Wondrous Waterscapes: A Quick 5 Step Guide


The Silhouette on the Ganges Basin Photograph/Rahul Sharma

Do you like exploring, trekking, camping, river-rafting or swimming? Have you ever looked at water-bodies during your expeditions and felt the need to click a photograph? Have you clicked photographs of waterscapes which have looked plain and ordinary?

Here is a quick guide on improving waterscape photography.

Capture the Vastness of the Waterbody
Appropriate frame space should be given to the waterbody In order to achieve this, the horizon line should be kept appropriately—not too high, not too low so that a clear distinction between the sky and the surface of water can be made. Shooting with a wide angle lens or a wider focal length can help create space in your frame.

Position the Elements From the Surroundings in your Frame
There can be various elements in your surroundings including boats, trees, men, people bathing, rocks and bridges. It is important to place them well to construct a well-balanced composition. The rule of thirds is an important technique that should be considered when highlighting an element of your choice or the main subject in your frame.

The technique suggests that the frame should be divided in nine parts with two equally spaced horizontal lines and two equally spaced vertical lines. These lines intersect four times in the frame and these points of intersection are called power points. These power points are where you should ideally place your main subject or an important element.


The Rule of Thirds. Diagram by/Rahul Sharma

While shooting photos from your camera, you can switch on the grid (consisting of two horizontal and two vertical lines) on the viewfinder and then appropriately click the image. The second way is to crop it appropriately when editing. The former method is more preferable. Rule of thirds can be applicable to a lot of photographs but is especially useful for waterscapes. Apart from the rule of thirds, unnecessary elements in the frame should be avoided.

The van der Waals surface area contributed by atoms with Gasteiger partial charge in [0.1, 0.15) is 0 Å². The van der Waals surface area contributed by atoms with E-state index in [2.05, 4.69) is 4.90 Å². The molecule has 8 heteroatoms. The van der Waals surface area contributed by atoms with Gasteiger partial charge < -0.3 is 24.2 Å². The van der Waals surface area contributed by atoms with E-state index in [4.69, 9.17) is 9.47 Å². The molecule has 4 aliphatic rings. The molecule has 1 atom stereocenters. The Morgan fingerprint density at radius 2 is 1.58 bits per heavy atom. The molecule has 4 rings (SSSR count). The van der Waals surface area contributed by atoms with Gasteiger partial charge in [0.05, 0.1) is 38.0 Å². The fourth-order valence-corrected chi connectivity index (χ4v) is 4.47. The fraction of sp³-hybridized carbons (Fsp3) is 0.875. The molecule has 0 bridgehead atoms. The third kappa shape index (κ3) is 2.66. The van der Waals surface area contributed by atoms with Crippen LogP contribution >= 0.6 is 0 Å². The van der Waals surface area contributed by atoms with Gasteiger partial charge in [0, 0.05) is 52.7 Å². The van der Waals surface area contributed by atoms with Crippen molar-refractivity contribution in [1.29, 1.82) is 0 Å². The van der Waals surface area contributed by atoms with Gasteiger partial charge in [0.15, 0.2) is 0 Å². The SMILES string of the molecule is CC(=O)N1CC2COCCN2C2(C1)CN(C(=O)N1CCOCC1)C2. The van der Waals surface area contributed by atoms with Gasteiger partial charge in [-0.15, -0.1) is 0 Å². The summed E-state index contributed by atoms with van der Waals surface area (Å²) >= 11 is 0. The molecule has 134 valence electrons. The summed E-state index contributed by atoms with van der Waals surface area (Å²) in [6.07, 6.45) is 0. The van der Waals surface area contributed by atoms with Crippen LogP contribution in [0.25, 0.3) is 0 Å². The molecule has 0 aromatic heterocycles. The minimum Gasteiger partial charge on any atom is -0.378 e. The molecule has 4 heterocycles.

Shooting at the Right Time of the Day
It is a followed standardised guideline in photography that the golden hours of shooting constitute the morning and evening light. It is true that the effect of the sun’s light is more balanced and less uneven at both these times of the day. But sticking to these guidelines does restrict experimentation. You can try shooting at odd hours too!

Shooting in the bright afternoon light can help you achieve water silhouettes due to the harshness and the shadow formations which can look aesthetically pleasing. This will hold true especially when you have a subject placed inside the water. On the other hand, shooting during the night-time can help you catch reflections of the citylights, lamps, lanterns or the moonlight. Therefore, you should experiment with all kinds of lighting!

Try to Capture the Reflections in Water
This tends to spark up for your photographs, especially when shooting waterscapes. Reflections of certain elements or your main focus subject can enhance your image giving a timeless quality. The image becomes expressive and looks appealing. It is important to remember that movement can affect the kinds of reflections you obtain in your photograph. A smoother reflection is obtained when shooting calm waters compared to restless water surfaces which have distorted reflections.

Both these kinds of reflections can enhance your pictures. Wider frames will also give more width and frame space for adjusting the reflections in your frame.

Try to Monitor Colours to Give a Certain Emotion to Your Waterscapes
Waterscapes can help you in portraying certain feelings and emotions as you experiment with colours. A serene, light blue river will tend to suggest a feeling of relaxation whereas dark-blue, restless sea will signify tension. Simiarly, a reddish-orange sky will make the water look reddish signifying hope and a purple-hazed sky will suggest a feeling of redemption as the purple would fade from the sky into the water.

Therefore, experimenting with colours can help you portray feelings with your waterscapes. If you aren’t able to get the colours when shooting the photographs, adding hazes and changing colour temperatures during post production can be considered as an option.

This article originally appeared in the April 2017 issue of Better Photography.

Tags: better photography, reflections, trekking, rule of thirds, time of the day, positioning, waterscape photography, camping, river rafting, horizon line, elements, wider focal length, experimentation, smoother reflections, distorted reflections, monitor colours, serene, redemption, wider frames, width, reddish-orange, haze, silhoutte